People were immediately prosecuted once the bill passed, leading to a boycott of the Sochi Winter Olympics by many groups. Putin, trying to allay fears about institutionalized homophobia, told the press that homophobia doesn’t exist in Russia and that he himself has gay friends, but expressed a desire to “cleanse” Russia of gay people. You read that correctly. Putin wants to cleanse Russia of gay people. Unfortunately he did not stop there – he also drew a link between homosexuality and paedophilia in one of the most startlingly honest displays of “I’m not homophobic but…” that has ever passed a politician’s lips. Despite many public figures and Western politicians refusing to attend the Olympics, the boycott was largely ignored by the mainstream media, and the event went ahead as planned with no changes to the anti-gay law.

This bill is one of the worst human rights violations that Russia has seen since the era of mass surveillance and infringement upon free speech under Joseph Stalin. Putin is no stranger to human rights abuses, having routinely imprisoned activists (such as those from Pussy Riot and Greenpeace) that he deems undesirable. This bill gives Putin a mandate to carry out those sorts of abuses on yet another group of people, and since 90% of Russians surveyed about the law said they supported it, it shows no signs of being repealed by the will of the people.

Sadly, the media continues to be complacent about this issue. Marc Bennetts, writing for the Guardian, has criticized the “hysterical” responses to the anti-gay propaganda law. Bennetts argues that the law is nothing like a human rights abuse and spends the entire article telling us that we’re no better than the law itself. Let us not forget that Yelena Mizulina, the architect of the law, actively supports seizing children from their gay parents (even if they are the biological parents), and considers the phrase “gays are people too” to be extremist propaganda. She also once requested that the leader of an LGBT rights group be put into slave labour. The origin of the bill may not be a reflection of the bill itself, but it is a good indication of its intentions. I do not know if Marc Bennetts is gay, but I highly suspect he isn’t.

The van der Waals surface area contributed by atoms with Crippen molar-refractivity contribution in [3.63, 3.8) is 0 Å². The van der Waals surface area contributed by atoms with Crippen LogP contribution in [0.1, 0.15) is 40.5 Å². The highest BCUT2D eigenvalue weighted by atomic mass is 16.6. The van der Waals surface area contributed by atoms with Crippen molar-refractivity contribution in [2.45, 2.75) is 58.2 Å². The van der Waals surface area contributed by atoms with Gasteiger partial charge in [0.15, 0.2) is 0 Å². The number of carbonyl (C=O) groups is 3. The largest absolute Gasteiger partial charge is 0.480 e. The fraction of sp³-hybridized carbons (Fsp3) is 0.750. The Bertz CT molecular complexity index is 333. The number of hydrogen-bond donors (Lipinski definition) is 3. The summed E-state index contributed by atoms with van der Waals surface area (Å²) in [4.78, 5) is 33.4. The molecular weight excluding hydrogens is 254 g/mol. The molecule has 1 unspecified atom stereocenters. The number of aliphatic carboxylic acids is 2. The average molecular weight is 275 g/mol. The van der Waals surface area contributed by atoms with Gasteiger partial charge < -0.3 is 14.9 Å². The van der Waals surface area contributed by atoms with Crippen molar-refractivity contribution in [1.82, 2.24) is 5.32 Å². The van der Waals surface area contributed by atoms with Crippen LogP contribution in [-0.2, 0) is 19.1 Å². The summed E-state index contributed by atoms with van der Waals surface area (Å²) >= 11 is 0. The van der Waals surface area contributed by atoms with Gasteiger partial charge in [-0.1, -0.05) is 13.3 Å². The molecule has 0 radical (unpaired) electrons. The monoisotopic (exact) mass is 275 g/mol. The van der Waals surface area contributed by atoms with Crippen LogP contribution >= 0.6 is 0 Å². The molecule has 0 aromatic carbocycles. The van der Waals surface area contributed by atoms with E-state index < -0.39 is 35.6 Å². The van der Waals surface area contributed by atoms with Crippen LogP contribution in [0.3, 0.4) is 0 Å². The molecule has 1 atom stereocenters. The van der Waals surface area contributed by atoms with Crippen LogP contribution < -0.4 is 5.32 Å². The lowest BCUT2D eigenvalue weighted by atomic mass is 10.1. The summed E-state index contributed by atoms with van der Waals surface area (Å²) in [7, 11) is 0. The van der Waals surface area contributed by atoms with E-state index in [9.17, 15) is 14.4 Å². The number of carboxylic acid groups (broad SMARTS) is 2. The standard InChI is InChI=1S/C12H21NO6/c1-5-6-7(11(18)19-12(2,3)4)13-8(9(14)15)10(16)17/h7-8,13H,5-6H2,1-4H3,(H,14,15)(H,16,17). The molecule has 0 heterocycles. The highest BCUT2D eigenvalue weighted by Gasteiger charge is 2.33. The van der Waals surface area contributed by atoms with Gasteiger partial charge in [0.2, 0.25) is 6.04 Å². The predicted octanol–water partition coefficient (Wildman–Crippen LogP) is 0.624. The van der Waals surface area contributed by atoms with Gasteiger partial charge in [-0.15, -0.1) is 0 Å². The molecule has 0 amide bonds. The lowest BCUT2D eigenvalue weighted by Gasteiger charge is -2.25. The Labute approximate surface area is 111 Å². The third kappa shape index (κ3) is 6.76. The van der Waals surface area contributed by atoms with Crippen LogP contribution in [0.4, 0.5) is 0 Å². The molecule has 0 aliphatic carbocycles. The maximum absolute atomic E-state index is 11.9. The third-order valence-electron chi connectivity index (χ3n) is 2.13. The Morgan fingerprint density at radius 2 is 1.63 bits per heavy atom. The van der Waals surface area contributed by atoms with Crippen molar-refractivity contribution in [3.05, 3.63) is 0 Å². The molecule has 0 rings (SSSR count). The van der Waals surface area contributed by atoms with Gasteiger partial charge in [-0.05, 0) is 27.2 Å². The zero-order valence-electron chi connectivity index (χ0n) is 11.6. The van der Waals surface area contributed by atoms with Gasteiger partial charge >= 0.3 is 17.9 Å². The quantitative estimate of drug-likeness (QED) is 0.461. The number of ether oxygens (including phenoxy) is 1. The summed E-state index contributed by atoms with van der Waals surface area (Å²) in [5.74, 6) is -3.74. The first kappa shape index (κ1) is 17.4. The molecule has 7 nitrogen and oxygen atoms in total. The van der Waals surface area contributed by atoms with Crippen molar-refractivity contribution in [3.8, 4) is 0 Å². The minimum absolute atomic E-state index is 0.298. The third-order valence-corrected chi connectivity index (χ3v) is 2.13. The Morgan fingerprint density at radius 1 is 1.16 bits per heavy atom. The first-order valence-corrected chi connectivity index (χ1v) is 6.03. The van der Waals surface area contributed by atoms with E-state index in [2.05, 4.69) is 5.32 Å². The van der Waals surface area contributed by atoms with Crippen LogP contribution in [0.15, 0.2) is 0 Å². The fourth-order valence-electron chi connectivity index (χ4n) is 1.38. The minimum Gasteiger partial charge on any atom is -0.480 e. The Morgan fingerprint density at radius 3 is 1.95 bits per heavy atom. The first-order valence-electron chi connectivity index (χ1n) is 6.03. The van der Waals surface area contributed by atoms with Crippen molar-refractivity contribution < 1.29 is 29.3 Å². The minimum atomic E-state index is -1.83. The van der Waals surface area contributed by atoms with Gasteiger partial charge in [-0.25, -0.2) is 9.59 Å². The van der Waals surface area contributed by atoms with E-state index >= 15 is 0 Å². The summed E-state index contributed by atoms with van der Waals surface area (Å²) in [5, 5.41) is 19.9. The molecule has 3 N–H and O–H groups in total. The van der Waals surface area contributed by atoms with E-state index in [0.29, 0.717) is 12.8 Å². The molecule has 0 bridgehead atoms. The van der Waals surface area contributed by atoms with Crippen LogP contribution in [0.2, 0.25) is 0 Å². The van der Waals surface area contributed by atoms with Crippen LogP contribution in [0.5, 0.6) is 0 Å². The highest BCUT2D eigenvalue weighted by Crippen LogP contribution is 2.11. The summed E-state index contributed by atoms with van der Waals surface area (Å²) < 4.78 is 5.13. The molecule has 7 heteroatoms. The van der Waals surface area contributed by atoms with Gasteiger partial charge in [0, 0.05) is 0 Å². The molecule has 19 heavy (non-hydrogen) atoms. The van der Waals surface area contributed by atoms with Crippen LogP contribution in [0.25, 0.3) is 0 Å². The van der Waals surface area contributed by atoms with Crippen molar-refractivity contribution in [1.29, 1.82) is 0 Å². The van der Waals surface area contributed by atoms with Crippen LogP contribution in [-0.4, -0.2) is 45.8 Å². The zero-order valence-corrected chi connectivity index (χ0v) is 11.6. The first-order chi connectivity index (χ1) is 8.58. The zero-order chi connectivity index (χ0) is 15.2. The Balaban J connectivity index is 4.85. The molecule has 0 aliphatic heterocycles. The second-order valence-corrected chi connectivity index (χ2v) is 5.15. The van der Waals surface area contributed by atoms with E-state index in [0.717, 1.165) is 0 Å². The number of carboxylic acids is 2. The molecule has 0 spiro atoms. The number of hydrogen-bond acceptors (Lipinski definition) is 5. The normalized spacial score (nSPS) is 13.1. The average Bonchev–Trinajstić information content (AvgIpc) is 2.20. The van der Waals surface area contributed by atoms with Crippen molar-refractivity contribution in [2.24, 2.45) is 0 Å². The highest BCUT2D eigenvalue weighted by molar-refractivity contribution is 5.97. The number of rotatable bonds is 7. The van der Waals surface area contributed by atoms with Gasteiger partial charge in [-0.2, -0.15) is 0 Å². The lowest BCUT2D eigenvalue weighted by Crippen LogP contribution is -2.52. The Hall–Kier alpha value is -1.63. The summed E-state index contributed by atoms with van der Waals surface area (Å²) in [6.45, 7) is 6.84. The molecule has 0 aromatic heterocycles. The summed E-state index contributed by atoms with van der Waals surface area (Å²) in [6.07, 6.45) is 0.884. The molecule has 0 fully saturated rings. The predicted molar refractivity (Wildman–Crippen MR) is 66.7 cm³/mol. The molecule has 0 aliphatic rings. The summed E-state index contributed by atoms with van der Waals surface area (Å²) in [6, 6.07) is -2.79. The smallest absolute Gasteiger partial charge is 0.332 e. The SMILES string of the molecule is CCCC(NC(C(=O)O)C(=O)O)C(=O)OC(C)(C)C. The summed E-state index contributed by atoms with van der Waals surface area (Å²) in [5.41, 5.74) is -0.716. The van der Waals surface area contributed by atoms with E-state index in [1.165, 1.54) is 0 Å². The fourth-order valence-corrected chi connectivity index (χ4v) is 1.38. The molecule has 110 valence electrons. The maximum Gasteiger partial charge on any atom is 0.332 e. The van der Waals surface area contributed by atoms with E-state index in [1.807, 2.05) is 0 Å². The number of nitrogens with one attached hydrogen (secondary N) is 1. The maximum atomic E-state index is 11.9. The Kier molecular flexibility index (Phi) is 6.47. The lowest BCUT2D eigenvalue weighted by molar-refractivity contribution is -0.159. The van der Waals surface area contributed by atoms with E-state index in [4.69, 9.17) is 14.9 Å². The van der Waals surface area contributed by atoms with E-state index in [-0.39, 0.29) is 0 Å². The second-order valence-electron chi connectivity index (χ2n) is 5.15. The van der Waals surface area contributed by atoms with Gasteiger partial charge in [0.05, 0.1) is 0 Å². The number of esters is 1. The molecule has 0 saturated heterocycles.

(Gay rights activist Nikolai Alexeyev is assaulted during a protest)

I don’t want to dwell on this point too long, I just want to warn people in the media and at home that this sort of “calm down dear, you’re overreacting” in the face of a law that criminalizes homosexual acceptance is nothing short of standing in silence while lawmakers and politicians strip others of their freedoms. Since when has calming down in the face of restricted human rights ever made anything better? In the words of Desmond Tutu, “if you are neutral in situations of injustice, you have chosen the side of the oppressor”.

So that pretty much explains Russia’s anti-gay “propaganda” law and the societal consequences. Sadly Russia is not even the most extreme example of an oppressive environment for LGBT people, and this will be the first in a series of blogposts that detail the anti-LGBT oppression across the globe.